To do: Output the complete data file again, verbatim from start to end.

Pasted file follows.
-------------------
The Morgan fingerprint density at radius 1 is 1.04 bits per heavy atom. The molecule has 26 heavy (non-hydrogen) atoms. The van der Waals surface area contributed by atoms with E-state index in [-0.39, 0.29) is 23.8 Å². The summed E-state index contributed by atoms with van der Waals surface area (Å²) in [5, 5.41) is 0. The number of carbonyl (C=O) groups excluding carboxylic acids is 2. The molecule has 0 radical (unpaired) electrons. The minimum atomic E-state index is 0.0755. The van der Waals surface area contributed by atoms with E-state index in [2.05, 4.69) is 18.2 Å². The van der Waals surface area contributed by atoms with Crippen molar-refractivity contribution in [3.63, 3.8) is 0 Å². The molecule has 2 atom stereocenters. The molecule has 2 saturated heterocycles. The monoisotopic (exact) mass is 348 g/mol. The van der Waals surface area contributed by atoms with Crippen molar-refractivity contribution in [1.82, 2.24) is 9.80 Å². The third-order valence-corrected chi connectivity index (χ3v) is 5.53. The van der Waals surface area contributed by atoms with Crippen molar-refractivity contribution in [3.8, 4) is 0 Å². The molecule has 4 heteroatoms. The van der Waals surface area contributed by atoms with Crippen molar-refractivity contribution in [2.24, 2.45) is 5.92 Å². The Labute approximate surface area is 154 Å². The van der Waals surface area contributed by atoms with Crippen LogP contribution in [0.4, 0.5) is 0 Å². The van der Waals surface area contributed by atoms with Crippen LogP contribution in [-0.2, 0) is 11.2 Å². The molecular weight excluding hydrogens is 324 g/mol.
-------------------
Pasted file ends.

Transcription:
The Morgan fingerprint density at radius 1 is 1.04 bits per heavy atom. The molecule has 26 heavy (non-hydrogen) atoms. The van der Waals surface area contributed by atoms with E-state index in [-0.39, 0.29) is 23.8 Å². The summed E-state index contributed by atoms with van der Waals surface area (Å²) in [5, 5.41) is 0. The number of carbonyl (C=O) groups excluding carboxylic acids is 2. The molecule has 0 radical (unpaired) electrons. The minimum atomic E-state index is 0.0755. The van der Waals surface area contributed by atoms with E-state index in [2.05, 4.69) is 18.2 Å². The van der Waals surface area contributed by atoms with Crippen molar-refractivity contribution in [3.63, 3.8) is 0 Å². The molecule has 2 atom stereocenters. The molecule has 2 saturated heterocycles. The monoisotopic (exact) mass is 348 g/mol. The van der Waals surface area contributed by atoms with Crippen molar-refractivity contribution in [1.82, 2.24) is 9.80 Å². The third-order valence-corrected chi connectivity index (χ3v) is 5.53. The van der Waals surface area contributed by atoms with Crippen molar-refractivity contribution in [3.8, 4) is 0 Å². The molecule has 4 heteroatoms. The van der Waals surface area contributed by atoms with Crippen molar-refractivity contribution in [2.24, 2.45) is 5.92 Å². The Labute approximate surface area is 154 Å². The van der Waals surface area contributed by atoms with Crippen LogP contribution in [0.4, 0.5) is 0 Å². The van der Waals surface area contributed by atoms with Crippen LogP contribution in [-0.2, 0) is 11.2 Å². The molecular weight excluding hydrogens is 324 g/mol.